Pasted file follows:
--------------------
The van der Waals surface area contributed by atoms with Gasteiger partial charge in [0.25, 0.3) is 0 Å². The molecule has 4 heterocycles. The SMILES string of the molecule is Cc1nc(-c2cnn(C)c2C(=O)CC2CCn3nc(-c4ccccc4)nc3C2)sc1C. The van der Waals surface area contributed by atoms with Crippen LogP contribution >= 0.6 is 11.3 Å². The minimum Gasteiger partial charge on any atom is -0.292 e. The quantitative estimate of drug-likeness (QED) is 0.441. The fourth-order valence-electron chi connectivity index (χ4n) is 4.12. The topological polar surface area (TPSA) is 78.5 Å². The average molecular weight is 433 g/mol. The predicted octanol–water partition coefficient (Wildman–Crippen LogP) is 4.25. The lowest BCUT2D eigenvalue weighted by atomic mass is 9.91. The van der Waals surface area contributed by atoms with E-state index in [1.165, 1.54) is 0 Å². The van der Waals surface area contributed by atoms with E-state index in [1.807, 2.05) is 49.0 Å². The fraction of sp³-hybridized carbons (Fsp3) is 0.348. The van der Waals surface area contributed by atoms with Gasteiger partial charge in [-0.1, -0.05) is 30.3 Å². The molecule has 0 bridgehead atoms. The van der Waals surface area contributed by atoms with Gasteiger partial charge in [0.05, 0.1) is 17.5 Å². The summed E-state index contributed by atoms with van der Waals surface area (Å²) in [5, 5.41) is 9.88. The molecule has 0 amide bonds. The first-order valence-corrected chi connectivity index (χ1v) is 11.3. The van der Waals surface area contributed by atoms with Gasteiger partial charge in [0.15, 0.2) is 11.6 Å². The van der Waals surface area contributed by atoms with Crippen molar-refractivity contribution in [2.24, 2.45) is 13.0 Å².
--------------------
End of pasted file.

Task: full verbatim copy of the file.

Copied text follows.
The van der Waals surface area contributed by atoms with Gasteiger partial charge in [0.25, 0.3) is 0 Å². The molecule has 4 heterocycles. The SMILES string of the molecule is Cc1nc(-c2cnn(C)c2C(=O)CC2CCn3nc(-c4ccccc4)nc3C2)sc1C. The van der Waals surface area contributed by atoms with Crippen LogP contribution >= 0.6 is 11.3 Å². The minimum Gasteiger partial charge on any atom is -0.292 e. The quantitative estimate of drug-likeness (QED) is 0.441. The fourth-order valence-electron chi connectivity index (χ4n) is 4.12. The topological polar surface area (TPSA) is 78.5 Å². The average molecular weight is 433 g/mol. The predicted octanol–water partition coefficient (Wildman–Crippen LogP) is 4.25. The lowest BCUT2D eigenvalue weighted by atomic mass is 9.91. The van der Waals surface area contributed by atoms with E-state index in [1.165, 1.54) is 0 Å². The van der Waals surface area contributed by atoms with E-state index in [1.807, 2.05) is 49.0 Å². The fraction of sp³-hybridized carbons (Fsp3) is 0.348. The van der Waals surface area contributed by atoms with Gasteiger partial charge in [-0.1, -0.05) is 30.3 Å². The molecule has 0 bridgehead atoms. The van der Waals surface area contributed by atoms with Gasteiger partial charge in [0.05, 0.1) is 17.5 Å². The summed E-state index contributed by atoms with van der Waals surface area (Å²) in [5, 5.41) is 9.88. The molecule has 0 amide bonds. The first-order valence-corrected chi connectivity index (χ1v) is 11.3. The van der Waals surface area contributed by atoms with Gasteiger partial charge in [0.15, 0.2) is 11.6 Å². The van der Waals surface area contributed by atoms with Crippen molar-refractivity contribution in [2.24, 2.45) is 13.0 Å².